Annual archives: 2016

04/26/2016

A contract that brought another

Canam-Buildings has been granted a plant expansion contract in Trois-Rivières due to Canam-Bridges obtaining the future Champlain Bridge contract in May 2015. Marmen, a business partner of Canam Group for nearly 15 years with 24 projects completed to date, contacted Canam-Buildings for the expansion of its Trois-Rivières’ plant, to produce the components for the new Champlain Bridge! This plant, originally built in 2006 by Canam, is in its second expansion and includes: 78 tons of long span joists measuring 64′-0″ long, 42,400 ft2 (23,939 m2) of steel deck, 350 tons of structural steel, and 98 Murox load-bearing wall panels measuring 44′-10″ long, in one piece. The constuction…

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01/14/2016

Canam Contributes to the Modern Steel Construction

Canam-Buildings U.S. Engineering Services Manager Tim Holtermann, S.E., P.E., recently co-authored an article on joist and steel deck connections.  Entitled More or Less, the article was featured in the December 2015 issue of Modern Steel Construction magazine. Written in collaboration with Jeff Martin, P.E., and Bruce Brothersen, P.E., the article discusses the deciding factors that typify situations in which a greater number of connections is the optimal choice versus other cases where this would not necessarily be the best option. Read the article Tim Holtermann, Engineering Services Manager, United States, Canam-Buildings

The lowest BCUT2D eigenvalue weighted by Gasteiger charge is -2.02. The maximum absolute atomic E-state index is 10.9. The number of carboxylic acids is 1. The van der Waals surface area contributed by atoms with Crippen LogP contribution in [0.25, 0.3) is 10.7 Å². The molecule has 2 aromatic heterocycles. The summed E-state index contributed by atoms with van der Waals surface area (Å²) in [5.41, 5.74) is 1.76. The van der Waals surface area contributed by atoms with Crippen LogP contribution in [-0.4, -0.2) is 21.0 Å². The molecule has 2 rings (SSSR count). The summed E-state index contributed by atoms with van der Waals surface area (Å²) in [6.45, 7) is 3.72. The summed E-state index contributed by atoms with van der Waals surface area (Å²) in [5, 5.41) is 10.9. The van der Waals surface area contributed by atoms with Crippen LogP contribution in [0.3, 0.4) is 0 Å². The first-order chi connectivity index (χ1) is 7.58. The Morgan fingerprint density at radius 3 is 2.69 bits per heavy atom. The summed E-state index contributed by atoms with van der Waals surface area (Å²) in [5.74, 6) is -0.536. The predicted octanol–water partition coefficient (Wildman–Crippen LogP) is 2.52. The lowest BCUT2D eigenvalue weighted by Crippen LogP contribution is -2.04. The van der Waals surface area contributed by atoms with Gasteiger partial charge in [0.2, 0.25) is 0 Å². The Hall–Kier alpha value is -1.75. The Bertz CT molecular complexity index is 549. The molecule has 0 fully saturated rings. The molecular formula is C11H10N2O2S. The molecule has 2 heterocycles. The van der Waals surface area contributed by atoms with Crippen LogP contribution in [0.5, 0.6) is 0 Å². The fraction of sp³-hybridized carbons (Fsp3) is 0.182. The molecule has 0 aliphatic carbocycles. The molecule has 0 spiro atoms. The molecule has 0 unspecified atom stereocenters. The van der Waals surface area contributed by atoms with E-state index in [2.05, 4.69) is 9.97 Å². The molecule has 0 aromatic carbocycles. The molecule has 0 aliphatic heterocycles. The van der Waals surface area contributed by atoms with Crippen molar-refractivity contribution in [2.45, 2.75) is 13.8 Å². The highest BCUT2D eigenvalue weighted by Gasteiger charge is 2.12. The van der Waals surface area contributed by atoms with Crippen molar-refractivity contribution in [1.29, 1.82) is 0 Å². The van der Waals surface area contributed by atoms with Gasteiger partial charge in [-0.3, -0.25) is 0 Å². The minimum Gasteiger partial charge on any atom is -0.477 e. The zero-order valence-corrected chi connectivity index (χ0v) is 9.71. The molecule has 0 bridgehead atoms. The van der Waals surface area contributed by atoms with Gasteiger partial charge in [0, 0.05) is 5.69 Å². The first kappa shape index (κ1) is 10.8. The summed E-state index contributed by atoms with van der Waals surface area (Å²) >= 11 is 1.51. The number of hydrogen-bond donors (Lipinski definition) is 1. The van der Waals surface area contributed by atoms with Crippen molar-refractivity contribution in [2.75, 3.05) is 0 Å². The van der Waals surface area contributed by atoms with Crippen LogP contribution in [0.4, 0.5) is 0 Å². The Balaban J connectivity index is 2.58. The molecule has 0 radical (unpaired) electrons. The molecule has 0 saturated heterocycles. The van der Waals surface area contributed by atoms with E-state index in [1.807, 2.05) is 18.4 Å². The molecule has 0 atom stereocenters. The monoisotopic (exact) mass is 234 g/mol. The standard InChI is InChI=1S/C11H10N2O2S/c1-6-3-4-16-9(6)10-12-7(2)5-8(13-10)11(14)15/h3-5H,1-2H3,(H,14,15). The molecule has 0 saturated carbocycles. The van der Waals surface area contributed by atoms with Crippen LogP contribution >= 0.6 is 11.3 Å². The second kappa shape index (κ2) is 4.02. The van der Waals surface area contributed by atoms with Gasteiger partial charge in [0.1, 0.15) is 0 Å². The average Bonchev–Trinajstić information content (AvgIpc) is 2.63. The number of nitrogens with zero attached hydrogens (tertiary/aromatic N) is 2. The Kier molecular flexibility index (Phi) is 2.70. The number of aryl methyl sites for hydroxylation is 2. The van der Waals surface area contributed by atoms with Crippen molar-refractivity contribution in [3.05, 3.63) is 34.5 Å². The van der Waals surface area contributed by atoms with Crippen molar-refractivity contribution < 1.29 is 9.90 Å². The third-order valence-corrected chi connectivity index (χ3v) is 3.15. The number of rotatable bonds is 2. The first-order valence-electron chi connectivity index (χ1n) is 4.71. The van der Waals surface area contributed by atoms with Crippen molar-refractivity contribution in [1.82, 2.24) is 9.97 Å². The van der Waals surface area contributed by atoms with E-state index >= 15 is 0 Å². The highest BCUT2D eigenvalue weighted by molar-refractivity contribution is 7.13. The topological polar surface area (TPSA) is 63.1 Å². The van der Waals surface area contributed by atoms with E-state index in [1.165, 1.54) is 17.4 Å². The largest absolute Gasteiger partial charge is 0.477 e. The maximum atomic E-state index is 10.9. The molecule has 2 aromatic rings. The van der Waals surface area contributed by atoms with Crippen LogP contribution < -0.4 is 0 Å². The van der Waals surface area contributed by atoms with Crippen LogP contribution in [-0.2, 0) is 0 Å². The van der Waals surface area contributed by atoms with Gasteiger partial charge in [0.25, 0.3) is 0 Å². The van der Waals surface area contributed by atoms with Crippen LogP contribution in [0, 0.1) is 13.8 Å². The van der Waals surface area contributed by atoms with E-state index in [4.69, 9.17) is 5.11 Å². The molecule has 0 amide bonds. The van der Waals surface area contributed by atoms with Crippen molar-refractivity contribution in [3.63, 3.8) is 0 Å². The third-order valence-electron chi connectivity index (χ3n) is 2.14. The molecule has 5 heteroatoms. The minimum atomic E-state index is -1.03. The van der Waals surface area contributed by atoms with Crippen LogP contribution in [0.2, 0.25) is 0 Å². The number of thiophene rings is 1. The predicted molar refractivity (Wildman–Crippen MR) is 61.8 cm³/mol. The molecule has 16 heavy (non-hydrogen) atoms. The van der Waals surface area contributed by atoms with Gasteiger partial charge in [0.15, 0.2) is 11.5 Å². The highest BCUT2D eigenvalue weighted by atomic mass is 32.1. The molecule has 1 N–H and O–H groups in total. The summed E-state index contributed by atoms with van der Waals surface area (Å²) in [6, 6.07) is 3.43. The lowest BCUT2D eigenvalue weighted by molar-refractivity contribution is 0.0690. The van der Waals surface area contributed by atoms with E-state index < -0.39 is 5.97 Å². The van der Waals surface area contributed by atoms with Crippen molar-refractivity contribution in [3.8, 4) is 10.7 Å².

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01/11/2016

A Canam-Buildings’ project wins an award at the OCA

The Billy Bishop Toronto Airport pedestrian tunnel, a Canam-Buildings’ project, won an award at the December 2nd banquet of the Ontario Concrete Awards (OCA) held in conjunction with the Concrete Canada trade show, part of Construct Canada.  Structural Design Innovation Category An innovative pre-support technique was used to drill seven 1.85-metre-diameter interlocking drift bores, or mini tunnels, above the main tunnel crown using boring machines. The drifts allowed excavation to continue under the crown, while enabling the tunnel to hold its shape. It was the first time in Canada that such a technique was used. The Billy Bishop Toronto Airport

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